Oct 27, 2016

Leaves to Appeal are generally decided in one of two ways: granted or dismissed – with or without costs. On October 20, 2016, the Supreme Court of Canada took the relatively rare step (in one day) of remanding three Leave to Appeal applications back to their respective Courts of Appeal for disposition in accordance with Ledcor Construction Ltd. v. Northbridge Indemnity Insurance Co., 2016 SCC 37:

  1. Allianz Global Risks US Insurance Company/Compagnie d’assurance Allianz risques mondiaux E.-U. et al. v. Acciona Infrastructure Canada Inc. et al. (S.C.C. file no. 36660, C.A. citation: 2015, BCCA 347).
  2. Celia Sankar v. Bell Mobility Inc. (S.C.C. file no. 37045, C.A. citation: 2016 ONCA 242).
  3. Deslaurier Custom Cabinets Inc. v. 1728106 Ontario Inc. (S.C.C. file no. 37039, C.A. citation: 2016 ONCA 436).

Each of these matters dealt with an approach to standard of review issues set out in Sattva Capital Corp. v. Creston Moly Corp., 2014 SCC 53. In Ledcor, however, the Court held there was a modification to the Sattva standard of review analysis for standard form contracts.

Standard of review concerns having been allayed, by Ledcor the SCC exercised its discretion under subsection 43(1.1) of the Supreme Court Act: “Notwithstanding subsection (1), the Court may, in its discretion, remand the whole or any part of the case to the court appealed from or the court of original jurisdiction and order any further proceedings that would be just in the circumstances.” As such, the Courts of Appeal can now rehear (or “order any further proceedings”) the above three cases with the benefit of the Supreme Court’s guidance in Ledcor.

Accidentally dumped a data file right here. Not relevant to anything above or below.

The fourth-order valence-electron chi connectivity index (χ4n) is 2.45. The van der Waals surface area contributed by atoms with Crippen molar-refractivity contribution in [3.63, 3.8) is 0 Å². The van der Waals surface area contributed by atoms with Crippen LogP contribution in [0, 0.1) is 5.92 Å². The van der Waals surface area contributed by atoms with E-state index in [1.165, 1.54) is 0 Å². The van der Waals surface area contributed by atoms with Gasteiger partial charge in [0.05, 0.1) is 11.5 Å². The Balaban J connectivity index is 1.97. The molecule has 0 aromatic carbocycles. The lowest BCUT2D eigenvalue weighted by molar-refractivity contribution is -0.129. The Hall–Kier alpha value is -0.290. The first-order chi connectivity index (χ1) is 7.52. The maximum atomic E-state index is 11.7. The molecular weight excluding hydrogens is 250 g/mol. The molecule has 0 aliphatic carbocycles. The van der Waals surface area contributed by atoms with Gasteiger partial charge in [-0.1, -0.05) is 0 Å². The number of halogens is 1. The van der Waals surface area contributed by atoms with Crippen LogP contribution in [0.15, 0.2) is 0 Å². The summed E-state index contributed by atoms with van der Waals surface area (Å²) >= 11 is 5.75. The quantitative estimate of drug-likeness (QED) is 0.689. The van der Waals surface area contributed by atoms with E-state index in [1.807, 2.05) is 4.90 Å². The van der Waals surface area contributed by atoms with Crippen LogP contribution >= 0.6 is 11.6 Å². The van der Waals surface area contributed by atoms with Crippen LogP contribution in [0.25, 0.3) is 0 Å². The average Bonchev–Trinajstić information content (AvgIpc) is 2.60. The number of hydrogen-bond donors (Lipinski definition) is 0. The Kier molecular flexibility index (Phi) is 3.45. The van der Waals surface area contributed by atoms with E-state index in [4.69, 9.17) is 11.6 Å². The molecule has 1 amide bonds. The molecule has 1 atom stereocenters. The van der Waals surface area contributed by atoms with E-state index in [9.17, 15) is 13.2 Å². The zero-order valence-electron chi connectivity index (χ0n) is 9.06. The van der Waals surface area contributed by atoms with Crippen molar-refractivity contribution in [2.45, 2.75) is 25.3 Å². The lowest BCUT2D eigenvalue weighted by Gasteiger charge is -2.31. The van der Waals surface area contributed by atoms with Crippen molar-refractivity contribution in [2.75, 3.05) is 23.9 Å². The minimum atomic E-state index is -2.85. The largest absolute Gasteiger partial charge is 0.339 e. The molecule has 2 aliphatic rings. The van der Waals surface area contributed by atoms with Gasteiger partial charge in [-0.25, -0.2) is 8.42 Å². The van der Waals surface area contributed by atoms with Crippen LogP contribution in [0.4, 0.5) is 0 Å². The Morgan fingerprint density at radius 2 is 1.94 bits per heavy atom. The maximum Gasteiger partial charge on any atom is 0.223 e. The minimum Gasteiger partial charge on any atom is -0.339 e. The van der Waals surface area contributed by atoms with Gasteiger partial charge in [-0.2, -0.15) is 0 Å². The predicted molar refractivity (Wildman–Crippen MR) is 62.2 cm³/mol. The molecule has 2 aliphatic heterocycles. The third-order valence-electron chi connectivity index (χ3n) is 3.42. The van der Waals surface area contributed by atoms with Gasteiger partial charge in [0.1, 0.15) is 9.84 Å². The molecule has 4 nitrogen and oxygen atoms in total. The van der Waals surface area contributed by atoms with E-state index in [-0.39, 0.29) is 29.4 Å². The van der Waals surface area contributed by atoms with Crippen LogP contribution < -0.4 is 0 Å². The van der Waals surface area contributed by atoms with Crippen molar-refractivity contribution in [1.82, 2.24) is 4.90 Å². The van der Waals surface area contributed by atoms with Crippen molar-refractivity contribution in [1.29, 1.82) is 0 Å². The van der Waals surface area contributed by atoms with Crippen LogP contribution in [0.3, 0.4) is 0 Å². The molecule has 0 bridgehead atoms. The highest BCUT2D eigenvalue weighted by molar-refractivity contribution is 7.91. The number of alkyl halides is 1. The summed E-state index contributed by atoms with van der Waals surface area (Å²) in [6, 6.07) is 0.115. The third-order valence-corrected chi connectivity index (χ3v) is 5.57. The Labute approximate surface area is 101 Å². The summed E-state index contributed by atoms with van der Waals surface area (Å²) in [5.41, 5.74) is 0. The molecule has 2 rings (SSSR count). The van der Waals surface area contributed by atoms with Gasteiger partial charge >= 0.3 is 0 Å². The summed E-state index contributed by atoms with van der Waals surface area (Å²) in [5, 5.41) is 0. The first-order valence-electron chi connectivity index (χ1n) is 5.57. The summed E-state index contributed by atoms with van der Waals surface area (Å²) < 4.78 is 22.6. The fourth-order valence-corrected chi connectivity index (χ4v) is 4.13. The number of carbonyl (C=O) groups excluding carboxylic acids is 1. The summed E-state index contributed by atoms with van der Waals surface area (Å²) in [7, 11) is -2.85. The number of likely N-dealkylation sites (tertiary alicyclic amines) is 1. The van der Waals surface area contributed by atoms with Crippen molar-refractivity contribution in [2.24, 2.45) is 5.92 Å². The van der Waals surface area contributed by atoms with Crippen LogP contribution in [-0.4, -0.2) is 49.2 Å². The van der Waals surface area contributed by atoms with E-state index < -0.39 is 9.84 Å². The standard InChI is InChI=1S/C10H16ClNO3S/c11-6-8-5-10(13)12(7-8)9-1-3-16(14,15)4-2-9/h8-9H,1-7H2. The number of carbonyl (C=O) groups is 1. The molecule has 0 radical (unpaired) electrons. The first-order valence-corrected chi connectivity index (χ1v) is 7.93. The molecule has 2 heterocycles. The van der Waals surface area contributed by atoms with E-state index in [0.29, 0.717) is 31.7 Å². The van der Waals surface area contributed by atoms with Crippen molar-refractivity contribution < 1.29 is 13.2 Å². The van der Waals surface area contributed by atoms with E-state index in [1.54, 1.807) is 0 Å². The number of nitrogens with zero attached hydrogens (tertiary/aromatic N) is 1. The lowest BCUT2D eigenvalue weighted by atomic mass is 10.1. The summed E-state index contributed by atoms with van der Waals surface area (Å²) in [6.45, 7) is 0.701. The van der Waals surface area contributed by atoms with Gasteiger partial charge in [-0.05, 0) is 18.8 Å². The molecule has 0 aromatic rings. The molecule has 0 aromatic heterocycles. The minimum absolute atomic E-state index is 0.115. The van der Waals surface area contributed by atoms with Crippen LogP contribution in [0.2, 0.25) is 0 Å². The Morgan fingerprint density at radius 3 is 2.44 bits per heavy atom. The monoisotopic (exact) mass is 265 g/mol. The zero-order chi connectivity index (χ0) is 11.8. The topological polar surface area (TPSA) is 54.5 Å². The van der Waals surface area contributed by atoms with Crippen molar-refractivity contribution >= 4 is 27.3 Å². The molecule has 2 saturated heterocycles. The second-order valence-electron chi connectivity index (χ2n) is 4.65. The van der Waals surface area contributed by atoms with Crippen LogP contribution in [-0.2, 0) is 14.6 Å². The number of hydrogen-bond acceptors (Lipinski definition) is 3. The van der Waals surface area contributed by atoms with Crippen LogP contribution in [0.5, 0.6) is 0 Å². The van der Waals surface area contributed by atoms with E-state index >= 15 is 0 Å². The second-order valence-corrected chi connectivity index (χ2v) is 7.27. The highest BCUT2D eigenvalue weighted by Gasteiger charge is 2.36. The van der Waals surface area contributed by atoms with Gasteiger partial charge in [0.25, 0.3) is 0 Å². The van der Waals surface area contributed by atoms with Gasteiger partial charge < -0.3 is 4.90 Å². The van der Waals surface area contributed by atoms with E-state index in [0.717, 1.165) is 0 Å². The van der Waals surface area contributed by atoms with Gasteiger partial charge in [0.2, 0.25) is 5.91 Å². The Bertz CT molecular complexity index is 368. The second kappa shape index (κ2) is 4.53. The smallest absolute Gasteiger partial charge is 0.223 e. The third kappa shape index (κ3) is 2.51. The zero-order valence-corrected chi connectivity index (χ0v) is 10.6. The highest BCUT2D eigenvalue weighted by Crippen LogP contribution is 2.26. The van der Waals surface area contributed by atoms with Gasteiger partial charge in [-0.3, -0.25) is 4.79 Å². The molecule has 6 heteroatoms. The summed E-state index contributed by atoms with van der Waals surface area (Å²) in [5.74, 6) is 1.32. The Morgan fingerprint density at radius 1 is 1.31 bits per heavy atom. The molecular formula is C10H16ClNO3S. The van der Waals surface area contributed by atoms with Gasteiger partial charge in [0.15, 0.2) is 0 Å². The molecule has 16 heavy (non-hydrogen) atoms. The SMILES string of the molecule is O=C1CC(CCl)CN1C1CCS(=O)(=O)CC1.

We note the Supreme Court of Canada did not remand Chicago Title Insurance Company of Canada v. Paul MacDonald et al.– even though it too dealt with standard of review. Instead, the Leave to Appeal in that matter was dismissed with costs. (S.C.C. file no. 36830, C.A. citation: 2015 ONCA 842).

The language of the Supreme Court Act provides little instruction for litigants as to the Court’s justification for remanding one decision but not others. That being said, it may be that the reasons of the Ontario Court of Appeal in Chicago Title are more consistent with the Supreme Court’s judgment in Ledcor. For instance, at para. 32 of Chicago Title, the Court of Appeal expressed the view that the relative importance of the surrounding circumstances is largely dependent on the nature of the contract. Similar language is in the Ledcor decision (see, for example, para. 31).